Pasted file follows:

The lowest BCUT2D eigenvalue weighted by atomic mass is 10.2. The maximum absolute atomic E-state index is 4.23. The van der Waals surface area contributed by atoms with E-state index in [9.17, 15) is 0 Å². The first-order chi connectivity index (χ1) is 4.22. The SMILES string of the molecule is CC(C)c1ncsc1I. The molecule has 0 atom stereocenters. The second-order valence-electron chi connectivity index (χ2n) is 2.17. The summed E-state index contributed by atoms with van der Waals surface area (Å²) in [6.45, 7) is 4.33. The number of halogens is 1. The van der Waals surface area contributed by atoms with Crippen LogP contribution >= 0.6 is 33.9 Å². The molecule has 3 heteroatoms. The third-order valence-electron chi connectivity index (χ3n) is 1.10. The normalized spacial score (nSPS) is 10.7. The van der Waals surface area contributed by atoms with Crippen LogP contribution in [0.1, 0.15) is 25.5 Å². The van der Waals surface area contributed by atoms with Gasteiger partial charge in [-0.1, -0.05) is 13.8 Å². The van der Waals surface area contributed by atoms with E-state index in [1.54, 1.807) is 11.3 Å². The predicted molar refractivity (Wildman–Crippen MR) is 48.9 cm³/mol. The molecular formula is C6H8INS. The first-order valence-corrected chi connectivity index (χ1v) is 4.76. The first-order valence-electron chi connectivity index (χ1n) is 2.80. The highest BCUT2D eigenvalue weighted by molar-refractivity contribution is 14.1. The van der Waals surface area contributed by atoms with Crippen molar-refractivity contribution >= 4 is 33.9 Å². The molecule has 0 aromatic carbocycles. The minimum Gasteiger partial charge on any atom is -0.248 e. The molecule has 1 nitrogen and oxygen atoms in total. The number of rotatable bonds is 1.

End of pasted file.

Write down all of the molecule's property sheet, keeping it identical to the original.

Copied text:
The lowest BCUT2D eigenvalue weighted by atomic mass is 10.2. The maximum absolute atomic E-state index is 4.23. The van der Waals surface area contributed by atoms with E-state index in [9.17, 15) is 0 Å². The first-order chi connectivity index (χ1) is 4.22. The SMILES string of the molecule is CC(C)c1ncsc1I. The molecule has 0 atom stereocenters. The second-order valence-electron chi connectivity index (χ2n) is 2.17. The summed E-state index contributed by atoms with van der Waals surface area (Å²) in [6.45, 7) is 4.33. The number of halogens is 1. The van der Waals surface area contributed by atoms with Crippen LogP contribution >= 0.6 is 33.9 Å². The molecule has 3 heteroatoms. The third-order valence-electron chi connectivity index (χ3n) is 1.10. The normalized spacial score (nSPS) is 10.7. The van der Waals surface area contributed by atoms with Crippen LogP contribution in [0.1, 0.15) is 25.5 Å². The van der Waals surface area contributed by atoms with Gasteiger partial charge in [-0.1, -0.05) is 13.8 Å². The van der Waals surface area contributed by atoms with E-state index in [1.54, 1.807) is 11.3 Å². The predicted molar refractivity (Wildman–Crippen MR) is 48.9 cm³/mol. The molecular formula is C6H8INS. The first-order valence-corrected chi connectivity index (χ1v) is 4.76. The first-order valence-electron chi connectivity index (χ1n) is 2.80. The highest BCUT2D eigenvalue weighted by molar-refractivity contribution is 14.1. The van der Waals surface area contributed by atoms with Crippen molar-refractivity contribution >= 4 is 33.9 Å². The molecule has 0 aromatic carbocycles. The minimum Gasteiger partial charge on any atom is -0.248 e. The molecule has 1 nitrogen and oxygen atoms in total. The number of rotatable bonds is 1.